NU has only played 7 games up to this point, well below the national average, so it is a bit hard to make definitive claims, but it still appears Northwestern is a very good team, particularly on the offensive front. So far, the 'Cats have put up 80.0 points per game, good for 24th nationally (out of 346 teams) and first in the Big Ten. They have also shot .507 from the field, good for 5th in the country, and they are third in the country in adjusted field goal percentage (a measure that weights the value of 3-point shots) with a .595, behind only Kansas and Georgetown. It can be argued that these outstanding statistics are due only to the defensive weakness of Northwestern's opponents, but the Wildcats put up 91 against Georgia Tech, whose defense has otherwise been fairly solid. And even if these numbers are bolstered by weak competition, they are still rather remarkable. So the 'Cats are clearly having a good offensive year, but what factors have led them to be just as good as they are?
- John Shurna: Shurna has been All-American quality good so far this season. It is difficult to explain just how much he has contributed to the team. He has dropped 23.7 points per game, 9th best in the country, despite having fewer shot attempts per game than anyone else in the top 35 in scoring. This is due in large part to an unreal shooting percentage. Shurna has knocked down an almost unbelievable 64.3% of his shots. The only other perimeter players with even remotely comparable shooting percentages are Kyle Cassity of St. Louis and Ayron Hardy of Jacksonville with .627 and .622 shooting percentages respectively. He also holds an insane .622 3-pointer percentage, 4th best in the country, while averaging more attempts per game than anyone else in the top 20. Add his 3.1 assists per game, 4.7 rebounds per game, 1.4 steals per game, and 1 block per game, and it begins to become clear just how valuable this guy is.
- Michael "Juice" Thompson: The other half of "John and Juice" and the 'Cats' only senior starter, Juice is an extremely important part of the team. By far the best ball handler on the team, Juice has started driving to the basket more this year, making him an increasingly dangerous part of the offense. While his perimeter shooting is down a bit this year (.396 behind the arc), he still can be extremely dangerous if left open, and his overall shooting percentage is at a career high of .494. His 16.3 ppg and 4.6 apg are also at career highs.
- Drew Crawford: Crawford has been somewhat off and on this season, and seems to still be trying to figure out his role, but when he is good, he is very good. He sometimes seems to take too many outside shots and is averaging only .313 behind the arc, so he should probably back off many of these. He has otherwise been very solid with a .457 FG% and 13.9 ppg.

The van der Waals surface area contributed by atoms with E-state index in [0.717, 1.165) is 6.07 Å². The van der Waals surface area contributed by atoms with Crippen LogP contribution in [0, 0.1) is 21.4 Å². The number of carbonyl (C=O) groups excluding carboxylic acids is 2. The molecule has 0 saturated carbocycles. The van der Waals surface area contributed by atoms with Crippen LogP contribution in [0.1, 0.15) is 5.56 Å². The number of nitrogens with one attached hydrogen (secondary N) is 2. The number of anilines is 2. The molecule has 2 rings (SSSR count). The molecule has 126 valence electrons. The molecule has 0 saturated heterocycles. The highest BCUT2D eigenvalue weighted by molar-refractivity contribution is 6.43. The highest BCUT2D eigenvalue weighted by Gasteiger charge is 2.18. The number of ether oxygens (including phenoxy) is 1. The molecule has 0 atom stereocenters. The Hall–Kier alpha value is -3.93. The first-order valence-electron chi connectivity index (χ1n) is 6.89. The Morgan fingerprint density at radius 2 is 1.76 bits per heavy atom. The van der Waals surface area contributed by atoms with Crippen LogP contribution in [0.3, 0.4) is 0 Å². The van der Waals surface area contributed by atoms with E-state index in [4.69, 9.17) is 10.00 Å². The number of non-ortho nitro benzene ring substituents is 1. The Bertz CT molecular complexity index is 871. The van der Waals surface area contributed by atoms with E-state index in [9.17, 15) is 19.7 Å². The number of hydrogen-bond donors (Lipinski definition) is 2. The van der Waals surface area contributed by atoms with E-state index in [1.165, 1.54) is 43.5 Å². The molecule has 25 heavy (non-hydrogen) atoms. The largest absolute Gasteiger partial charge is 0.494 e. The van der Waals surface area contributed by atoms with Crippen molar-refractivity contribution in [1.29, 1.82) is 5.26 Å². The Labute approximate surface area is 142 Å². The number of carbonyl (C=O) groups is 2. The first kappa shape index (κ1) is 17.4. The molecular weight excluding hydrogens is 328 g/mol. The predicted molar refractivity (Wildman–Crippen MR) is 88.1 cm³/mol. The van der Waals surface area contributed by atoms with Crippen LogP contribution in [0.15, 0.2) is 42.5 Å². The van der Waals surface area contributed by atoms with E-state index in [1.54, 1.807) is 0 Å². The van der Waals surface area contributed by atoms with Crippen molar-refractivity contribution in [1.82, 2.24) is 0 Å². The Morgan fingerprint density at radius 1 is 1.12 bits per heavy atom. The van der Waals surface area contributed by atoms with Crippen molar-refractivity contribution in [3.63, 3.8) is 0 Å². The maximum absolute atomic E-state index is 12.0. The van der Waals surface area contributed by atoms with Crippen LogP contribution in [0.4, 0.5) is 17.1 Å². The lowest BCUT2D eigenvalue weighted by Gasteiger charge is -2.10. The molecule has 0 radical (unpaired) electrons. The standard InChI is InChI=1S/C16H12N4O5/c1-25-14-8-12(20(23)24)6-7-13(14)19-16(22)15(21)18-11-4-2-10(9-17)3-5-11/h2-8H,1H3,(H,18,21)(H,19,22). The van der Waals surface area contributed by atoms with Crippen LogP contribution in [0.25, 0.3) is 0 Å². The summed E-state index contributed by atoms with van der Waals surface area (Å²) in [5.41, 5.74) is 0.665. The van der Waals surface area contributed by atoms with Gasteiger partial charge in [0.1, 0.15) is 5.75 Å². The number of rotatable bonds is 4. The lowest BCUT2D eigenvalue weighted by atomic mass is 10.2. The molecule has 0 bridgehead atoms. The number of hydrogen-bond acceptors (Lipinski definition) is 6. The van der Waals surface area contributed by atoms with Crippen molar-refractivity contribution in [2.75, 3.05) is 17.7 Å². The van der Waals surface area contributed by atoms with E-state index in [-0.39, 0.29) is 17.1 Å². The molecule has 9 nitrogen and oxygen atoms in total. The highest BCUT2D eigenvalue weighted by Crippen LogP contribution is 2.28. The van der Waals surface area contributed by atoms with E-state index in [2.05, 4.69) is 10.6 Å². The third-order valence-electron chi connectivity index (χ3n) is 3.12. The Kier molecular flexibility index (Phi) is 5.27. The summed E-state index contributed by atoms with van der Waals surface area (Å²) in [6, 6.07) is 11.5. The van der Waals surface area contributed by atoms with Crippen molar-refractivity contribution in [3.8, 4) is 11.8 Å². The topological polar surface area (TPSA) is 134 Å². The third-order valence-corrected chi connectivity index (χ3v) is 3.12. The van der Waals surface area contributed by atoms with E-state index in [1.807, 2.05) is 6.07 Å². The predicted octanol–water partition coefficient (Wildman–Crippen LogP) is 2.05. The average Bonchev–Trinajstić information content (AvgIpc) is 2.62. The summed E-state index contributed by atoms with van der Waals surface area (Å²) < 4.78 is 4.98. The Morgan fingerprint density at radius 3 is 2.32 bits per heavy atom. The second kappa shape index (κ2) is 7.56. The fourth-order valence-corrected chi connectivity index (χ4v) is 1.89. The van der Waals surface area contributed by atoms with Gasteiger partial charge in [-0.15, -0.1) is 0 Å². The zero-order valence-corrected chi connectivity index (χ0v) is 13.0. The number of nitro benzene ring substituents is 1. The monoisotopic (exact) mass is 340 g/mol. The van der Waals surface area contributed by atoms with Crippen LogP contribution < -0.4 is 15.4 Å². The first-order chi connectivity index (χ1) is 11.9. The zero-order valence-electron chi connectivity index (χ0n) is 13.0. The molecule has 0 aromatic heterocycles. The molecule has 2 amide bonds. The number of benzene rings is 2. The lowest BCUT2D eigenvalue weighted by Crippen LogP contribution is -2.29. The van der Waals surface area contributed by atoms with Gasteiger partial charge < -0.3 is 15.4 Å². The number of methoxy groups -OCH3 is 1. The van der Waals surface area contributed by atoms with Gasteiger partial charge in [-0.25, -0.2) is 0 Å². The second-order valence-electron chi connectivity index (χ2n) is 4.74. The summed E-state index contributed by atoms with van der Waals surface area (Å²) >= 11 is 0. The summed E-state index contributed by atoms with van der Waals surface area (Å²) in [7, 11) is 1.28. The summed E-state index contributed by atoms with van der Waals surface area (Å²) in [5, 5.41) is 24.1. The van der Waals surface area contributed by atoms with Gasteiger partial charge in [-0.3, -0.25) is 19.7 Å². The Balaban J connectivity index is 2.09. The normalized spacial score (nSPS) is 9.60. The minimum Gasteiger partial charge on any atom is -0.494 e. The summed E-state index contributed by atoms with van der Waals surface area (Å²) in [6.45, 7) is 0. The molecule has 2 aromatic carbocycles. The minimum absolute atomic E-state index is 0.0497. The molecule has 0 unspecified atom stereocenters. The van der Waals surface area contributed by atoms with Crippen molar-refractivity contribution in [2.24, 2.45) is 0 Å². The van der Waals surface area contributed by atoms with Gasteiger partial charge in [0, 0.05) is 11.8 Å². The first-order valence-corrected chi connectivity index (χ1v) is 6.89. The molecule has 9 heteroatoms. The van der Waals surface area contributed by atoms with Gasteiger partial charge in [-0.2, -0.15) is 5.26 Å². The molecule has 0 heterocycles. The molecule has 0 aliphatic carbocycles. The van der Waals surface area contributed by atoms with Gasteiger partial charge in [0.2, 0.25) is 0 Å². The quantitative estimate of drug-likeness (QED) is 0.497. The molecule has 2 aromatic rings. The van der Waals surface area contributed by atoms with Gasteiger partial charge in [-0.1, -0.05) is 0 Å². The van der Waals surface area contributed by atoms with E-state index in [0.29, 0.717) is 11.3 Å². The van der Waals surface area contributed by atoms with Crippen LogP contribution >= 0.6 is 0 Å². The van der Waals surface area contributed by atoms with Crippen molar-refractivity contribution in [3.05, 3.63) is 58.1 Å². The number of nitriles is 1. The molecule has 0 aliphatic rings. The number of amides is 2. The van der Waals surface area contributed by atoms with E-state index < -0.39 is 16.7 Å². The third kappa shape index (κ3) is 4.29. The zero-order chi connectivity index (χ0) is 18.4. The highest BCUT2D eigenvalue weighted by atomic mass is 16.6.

- Luka Mirkovic: I really don't know whether to say Luka has been good or bad this year. He frequently looks very sloppy, but his production has to be evaluated as being at least decent. He is averaging only 6.9 ppg, but he is shooting .500 and turning the ball over rarely, with a very good 2.43 assists per turnover. His 7.0 rebounds per game are also well over his career average. While the center position will not be Northwestern's strong suit, and Luka may not be the Wildcats' greatest asset, he has not been a liability.
- Ball Movement/Control: The 'Cats this year have played smart, safe basketball, picking up loads of assists while protecting the ball. Northwestern's 17.6 assists per game is 12th best in the country, while their 10.6 turnovers per game is 8th best in the country. This leaves their assist to turnover ratio at 1.66, 3rd best in the nation.
- Rebounds: Northwestern's 31 rebounds per game leaves them at 320th in the nation and dead last in the Big 10. This clearly is a bad stat, and no matter how I spin it, it is not good. However, I can come to the 'Cats' defense a bit. Northwestern is actually outrebounding their opponents, who are average 30.9 rebounds per game. To put it simply, there are not many rebounds to get in 'Cats games due to a lack of missed shots. Because the 'Cats don't miss many shots, they average only 8 offensive rebounds per game.
- Opponent Field Goal Percentage: Opponents have shot .436 against Northwestern, leaving the NU defense 210th in this category. Fortunately, coverage behind the arc has been somewhat better, as opponents have shot .323 for threes, leaving NU 125th in this category.
- Steals: Northwestern has 8 steals per game, which is by no means a bad number, but Northwestern runs primarily a 1-3-1 defense. This is a defense predicated around forcing turnovers, so you know the 'Cats want this number to improve.
- Free Throws: The 'Cats are shooting .694 from the line, which, again, is not a terrible number, but you would expect better from such a good shooting team.
Northwestern tonight will be playing the Terriers of St. Francis, a private, 2,300-person school from New York. The Terriers have an RPI of 172, compared to Northwestern's of 51. They are a 6-3 team averaging 65.3 ppg, while allowing 61.7 ppg. Their shooting has been well below Northwestern standards at .420 from the floor and .341 from behind the arc, but they have slightly outrebounded the 'Cats with 31.2 per game. The Terriers have a lousy .74 assist to turnover ratio but have a pretty decent 8.2 steals per game. By all accounts, this should be an easy Wildcat victory, and I would expect Northwestern to win by 20.
One final note: I have gotten way behind on blogging. There are a lot of things I want to cover that I just haven't gotten around to and likely may not. If there is anything any of y'all want me to discuss, let me know in the comments, and I'll try to get to it. I'm curious what you all want to read about.